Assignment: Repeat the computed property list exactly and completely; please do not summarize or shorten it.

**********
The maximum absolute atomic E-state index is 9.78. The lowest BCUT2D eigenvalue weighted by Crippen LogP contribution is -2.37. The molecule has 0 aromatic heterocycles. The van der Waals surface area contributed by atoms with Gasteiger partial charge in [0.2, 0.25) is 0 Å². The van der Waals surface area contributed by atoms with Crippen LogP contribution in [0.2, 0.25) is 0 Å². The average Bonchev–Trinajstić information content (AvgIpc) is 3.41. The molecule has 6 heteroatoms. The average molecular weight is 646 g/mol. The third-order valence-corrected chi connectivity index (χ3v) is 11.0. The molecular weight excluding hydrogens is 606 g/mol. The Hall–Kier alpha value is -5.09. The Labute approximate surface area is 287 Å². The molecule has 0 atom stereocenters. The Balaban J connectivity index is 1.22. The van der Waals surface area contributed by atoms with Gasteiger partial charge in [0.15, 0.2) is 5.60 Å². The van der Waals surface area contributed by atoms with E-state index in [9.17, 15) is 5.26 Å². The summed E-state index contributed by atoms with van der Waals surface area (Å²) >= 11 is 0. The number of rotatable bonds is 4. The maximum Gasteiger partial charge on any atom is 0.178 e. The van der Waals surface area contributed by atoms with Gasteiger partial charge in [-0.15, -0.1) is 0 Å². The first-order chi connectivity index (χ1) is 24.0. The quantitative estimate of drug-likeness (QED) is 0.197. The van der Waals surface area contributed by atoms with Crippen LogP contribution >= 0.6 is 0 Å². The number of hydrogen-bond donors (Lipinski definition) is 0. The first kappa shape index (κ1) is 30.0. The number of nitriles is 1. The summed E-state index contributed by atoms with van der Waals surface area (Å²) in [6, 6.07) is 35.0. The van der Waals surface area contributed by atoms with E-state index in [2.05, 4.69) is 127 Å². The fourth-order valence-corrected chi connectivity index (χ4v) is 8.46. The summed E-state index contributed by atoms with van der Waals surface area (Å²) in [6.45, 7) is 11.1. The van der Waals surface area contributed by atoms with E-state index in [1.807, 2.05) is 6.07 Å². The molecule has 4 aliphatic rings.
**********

The maximum absolute atomic E-state index is 9.78. The lowest BCUT2D eigenvalue weighted by Crippen LogP contribution is -2.37. The molecule has 0 aromatic heterocycles. The van der Waals surface area contributed by atoms with Gasteiger partial charge in [0.2, 0.25) is 0 Å². The van der Waals surface area contributed by atoms with Crippen LogP contribution in [0.2, 0.25) is 0 Å². The average Bonchev–Trinajstić information content (AvgIpc) is 3.41. The molecule has 6 heteroatoms. The average molecular weight is 646 g/mol. The third-order valence-corrected chi connectivity index (χ3v) is 11.0. The molecular weight excluding hydrogens is 606 g/mol. The Hall–Kier alpha value is -5.09. The Labute approximate surface area is 287 Å². The molecule has 0 atom stereocenters. The Balaban J connectivity index is 1.22. The van der Waals surface area contributed by atoms with Gasteiger partial charge in [0.15, 0.2) is 5.60 Å². The van der Waals surface area contributed by atoms with E-state index in [9.17, 15) is 5.26 Å². The summed E-state index contributed by atoms with van der Waals surface area (Å²) >= 11 is 0. The number of rotatable bonds is 4. The maximum Gasteiger partial charge on any atom is 0.178 e. The van der Waals surface area contributed by atoms with Gasteiger partial charge in [-0.15, -0.1) is 0 Å². The first-order chi connectivity index (χ1) is 24.0. The quantitative estimate of drug-likeness (QED) is 0.197. The van der Waals surface area contributed by atoms with Crippen LogP contribution >= 0.6 is 0 Å². The number of hydrogen-bond donors (Lipinski definition) is 0. The first kappa shape index (κ1) is 30.0. The number of nitriles is 1. The summed E-state index contributed by atoms with van der Waals surface area (Å²) in [6, 6.07) is 35.0. The van der Waals surface area contributed by atoms with E-state index in [2.05, 4.69) is 127 Å². The fourth-order valence-corrected chi connectivity index (χ4v) is 8.46. The summed E-state index contributed by atoms with van der Waals surface area (Å²) in [6.45, 7) is 11.1. The van der Waals surface area contributed by atoms with E-state index in [1.807, 2.05) is 6.07 Å². The molecule has 4 aliphatic rings.